‘Funding Follows the Student’ in Montana’s New Charter Schools
HB 549 as amended, states that it is the intent of the legislature ‘to create innovative and high-performing public charter schools under the general supervision of the Board of Public Education and under the supervision and control of trustees of the governing board who are elected by qualified electors in the community where the charter school is located.’
Explaining a Charter School in Montana
In addition, a charter school is a tuition-free school of choice that is publicly funded but independently run.
HB 562 describes and defines the establishment, operation, and funding of Choice Schools in Montana. 'The legislature shall provide a basic system of free quality public elementary and secondary schools. The legislature may provide such other educational institutions, public libraries, and educational programs as it deems desirable. It shall fund and distribute in an equitable manner to the school districts the state's share of the cost of the basic elementary and secondary school system. The bill uses Community Choice School to be interchangeable with Choice Schools.’
KGVO News reached out to Montana’s Superintendent of Public Instruction, Elsie Arntzen, and Speaker of the Montana House of Representatives Sue Vinton about the new additions to Montana’s Public Schools System.
“In both of these bills, one by Representative Anderson and one that was by Representative Vinton, they would apply to the students within the county,” began Arntzen. “There would be an opportunity from the state then to transfer the money that comes from one school district to the charter, however after five years, if the charter then is removed, then that money would flow back into the district.”
Arntzen related how the funding would be provided.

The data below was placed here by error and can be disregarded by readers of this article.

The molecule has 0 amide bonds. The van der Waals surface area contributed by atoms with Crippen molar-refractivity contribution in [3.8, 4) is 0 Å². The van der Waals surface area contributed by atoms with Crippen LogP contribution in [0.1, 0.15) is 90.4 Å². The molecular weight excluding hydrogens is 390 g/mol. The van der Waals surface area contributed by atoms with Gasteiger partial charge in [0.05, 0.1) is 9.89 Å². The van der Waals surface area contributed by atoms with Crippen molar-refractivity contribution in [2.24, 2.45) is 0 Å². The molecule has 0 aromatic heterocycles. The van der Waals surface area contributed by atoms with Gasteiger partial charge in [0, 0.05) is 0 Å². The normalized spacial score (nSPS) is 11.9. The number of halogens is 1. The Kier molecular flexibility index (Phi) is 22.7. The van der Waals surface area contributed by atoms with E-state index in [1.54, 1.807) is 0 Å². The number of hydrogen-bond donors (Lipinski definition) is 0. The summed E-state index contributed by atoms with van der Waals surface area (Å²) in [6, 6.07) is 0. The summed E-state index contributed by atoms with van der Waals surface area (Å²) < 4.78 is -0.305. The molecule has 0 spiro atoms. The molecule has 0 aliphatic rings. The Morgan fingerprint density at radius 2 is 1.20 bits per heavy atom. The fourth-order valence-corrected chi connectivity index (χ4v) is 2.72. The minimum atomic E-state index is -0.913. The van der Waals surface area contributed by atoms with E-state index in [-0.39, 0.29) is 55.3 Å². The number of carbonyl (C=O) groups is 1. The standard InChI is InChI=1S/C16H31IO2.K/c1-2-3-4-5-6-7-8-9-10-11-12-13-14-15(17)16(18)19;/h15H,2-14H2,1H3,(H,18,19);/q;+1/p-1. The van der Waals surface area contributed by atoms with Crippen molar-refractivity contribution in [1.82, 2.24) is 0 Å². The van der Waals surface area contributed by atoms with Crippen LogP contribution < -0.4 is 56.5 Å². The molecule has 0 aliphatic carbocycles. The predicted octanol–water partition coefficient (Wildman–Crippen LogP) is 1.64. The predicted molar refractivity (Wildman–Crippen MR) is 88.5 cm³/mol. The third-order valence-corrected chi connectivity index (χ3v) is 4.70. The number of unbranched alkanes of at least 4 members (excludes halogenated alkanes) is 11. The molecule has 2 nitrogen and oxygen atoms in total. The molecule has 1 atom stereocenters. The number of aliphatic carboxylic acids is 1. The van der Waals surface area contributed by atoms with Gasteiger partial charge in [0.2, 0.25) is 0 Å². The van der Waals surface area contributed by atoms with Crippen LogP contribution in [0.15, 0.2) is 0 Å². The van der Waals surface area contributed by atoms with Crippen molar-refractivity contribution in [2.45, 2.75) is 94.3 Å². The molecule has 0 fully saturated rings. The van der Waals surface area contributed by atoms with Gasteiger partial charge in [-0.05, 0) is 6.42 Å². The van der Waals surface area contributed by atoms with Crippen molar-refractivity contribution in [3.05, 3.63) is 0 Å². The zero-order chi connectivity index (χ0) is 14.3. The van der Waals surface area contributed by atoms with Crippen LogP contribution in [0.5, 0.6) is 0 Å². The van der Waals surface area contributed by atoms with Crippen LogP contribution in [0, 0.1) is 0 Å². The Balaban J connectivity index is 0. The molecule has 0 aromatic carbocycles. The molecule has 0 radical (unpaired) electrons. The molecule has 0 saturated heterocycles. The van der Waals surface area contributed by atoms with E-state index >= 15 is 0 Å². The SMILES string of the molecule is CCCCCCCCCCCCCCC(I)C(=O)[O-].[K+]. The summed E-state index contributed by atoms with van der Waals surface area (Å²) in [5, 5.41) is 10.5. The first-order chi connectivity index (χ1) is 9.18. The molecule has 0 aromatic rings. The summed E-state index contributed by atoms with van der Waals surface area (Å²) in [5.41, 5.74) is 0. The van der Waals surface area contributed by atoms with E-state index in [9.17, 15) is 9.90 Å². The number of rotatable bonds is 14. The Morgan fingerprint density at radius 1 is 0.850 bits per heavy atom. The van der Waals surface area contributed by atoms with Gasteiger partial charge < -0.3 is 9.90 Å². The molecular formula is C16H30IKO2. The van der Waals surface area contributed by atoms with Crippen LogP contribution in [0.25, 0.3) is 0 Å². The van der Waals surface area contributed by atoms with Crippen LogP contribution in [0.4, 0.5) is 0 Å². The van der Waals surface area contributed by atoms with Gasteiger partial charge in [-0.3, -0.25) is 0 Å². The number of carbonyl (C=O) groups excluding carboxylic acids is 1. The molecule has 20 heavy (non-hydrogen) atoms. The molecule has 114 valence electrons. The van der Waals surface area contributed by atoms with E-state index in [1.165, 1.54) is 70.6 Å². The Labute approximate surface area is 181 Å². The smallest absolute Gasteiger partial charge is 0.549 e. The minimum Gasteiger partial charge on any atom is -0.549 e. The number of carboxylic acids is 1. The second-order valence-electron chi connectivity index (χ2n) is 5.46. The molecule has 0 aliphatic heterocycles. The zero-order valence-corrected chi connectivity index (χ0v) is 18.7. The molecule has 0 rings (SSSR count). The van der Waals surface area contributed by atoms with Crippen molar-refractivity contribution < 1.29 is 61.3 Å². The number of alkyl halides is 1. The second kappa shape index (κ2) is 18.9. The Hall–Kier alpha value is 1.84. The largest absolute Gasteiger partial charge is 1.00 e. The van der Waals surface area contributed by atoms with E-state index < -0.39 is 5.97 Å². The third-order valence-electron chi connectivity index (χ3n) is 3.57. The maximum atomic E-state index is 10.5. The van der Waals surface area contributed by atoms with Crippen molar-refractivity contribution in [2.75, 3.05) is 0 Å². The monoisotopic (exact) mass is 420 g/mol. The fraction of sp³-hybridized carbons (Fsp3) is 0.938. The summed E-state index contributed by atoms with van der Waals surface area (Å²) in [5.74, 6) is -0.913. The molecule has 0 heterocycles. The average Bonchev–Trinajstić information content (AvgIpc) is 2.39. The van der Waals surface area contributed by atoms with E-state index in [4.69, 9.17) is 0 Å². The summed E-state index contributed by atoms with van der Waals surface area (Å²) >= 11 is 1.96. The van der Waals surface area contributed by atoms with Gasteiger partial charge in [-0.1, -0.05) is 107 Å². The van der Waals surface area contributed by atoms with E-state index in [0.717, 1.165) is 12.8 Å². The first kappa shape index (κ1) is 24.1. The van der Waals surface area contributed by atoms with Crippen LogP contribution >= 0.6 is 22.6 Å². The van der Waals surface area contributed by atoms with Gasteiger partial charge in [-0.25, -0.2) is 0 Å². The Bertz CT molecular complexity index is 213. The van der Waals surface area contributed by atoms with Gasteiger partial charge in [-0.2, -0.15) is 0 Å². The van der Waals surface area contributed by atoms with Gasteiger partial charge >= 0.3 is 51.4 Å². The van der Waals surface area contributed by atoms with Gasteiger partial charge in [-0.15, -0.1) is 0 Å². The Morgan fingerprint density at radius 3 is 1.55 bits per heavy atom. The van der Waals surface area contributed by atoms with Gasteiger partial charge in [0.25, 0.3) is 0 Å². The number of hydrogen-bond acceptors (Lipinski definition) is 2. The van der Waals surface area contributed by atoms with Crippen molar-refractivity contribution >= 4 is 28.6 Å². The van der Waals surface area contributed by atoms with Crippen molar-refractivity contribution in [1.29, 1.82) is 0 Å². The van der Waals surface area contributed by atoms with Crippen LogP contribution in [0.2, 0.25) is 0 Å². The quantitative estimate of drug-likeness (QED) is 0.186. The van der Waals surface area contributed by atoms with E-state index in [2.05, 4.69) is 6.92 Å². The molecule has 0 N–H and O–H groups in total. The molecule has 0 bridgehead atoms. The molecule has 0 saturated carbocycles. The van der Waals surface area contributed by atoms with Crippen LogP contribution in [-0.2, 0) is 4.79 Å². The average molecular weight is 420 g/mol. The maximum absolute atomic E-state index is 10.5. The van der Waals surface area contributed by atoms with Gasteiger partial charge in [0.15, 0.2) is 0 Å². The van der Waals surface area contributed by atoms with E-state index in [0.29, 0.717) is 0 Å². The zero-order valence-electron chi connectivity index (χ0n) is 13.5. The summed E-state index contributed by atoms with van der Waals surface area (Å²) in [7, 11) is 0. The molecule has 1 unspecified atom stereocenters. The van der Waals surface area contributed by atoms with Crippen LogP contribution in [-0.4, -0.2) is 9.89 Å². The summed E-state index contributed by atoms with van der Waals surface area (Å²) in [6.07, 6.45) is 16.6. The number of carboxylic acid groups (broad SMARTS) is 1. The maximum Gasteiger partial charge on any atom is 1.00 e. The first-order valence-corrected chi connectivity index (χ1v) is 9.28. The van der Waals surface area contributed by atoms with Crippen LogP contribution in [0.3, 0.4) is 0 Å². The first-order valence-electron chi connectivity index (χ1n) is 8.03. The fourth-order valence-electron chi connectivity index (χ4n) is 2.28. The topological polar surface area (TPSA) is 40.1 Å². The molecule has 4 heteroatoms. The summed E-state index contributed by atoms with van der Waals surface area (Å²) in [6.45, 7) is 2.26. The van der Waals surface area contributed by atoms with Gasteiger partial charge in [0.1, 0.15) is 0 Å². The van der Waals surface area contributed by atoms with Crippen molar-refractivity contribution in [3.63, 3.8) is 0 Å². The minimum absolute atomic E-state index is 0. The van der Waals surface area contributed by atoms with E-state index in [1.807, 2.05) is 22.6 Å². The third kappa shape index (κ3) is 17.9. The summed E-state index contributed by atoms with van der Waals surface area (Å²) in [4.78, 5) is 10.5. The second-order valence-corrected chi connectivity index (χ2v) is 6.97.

“There's also a base entitlement for the (school) building to turn the lights on and all of that would come from the state,” she said. “So basically it's a transfer from the state to the district. And then the district, if it allows the charter under Representative Anderson, then the money would flow from the district to the charter. If it's created brand new, it would flow from the state to this brand new entity of representative Vinton’s bill.”
Arntzen said basically that state funding would ‘follow the student’.
Representative Vinton provided a further explanation of funding for the Charter and Community Choice schools.
“That is true that a portion of the funding that currently would go to the public school would follow that student if that student's family chose to have them attend a charter school,” said Vinton. “That's not the same as funding the charter school. The funding is for the individual student and their educational needs.”
Speaker Sue Vinton said the Reaction by Public School Officials was Expected
Vinton said the reaction by public school officials was expected by those who introduced and promoted the school choice bills.
“I believe that when it comes to public schools and private schools, home schools and charter schools, what is good for one student isn't necessarily a good fit for another student,” she said. “I just think that public schools, in particular, tend to overreact and they are very fearful, and their response is to circle the wagons and do whatever they can to fight against innovation in education.”
Attached are explanations of the effects of both bills provided by the Montana Office of Public Instruction.
KGVO first reached out to MCPS for information about how the bills would affect Missoula’s public schools.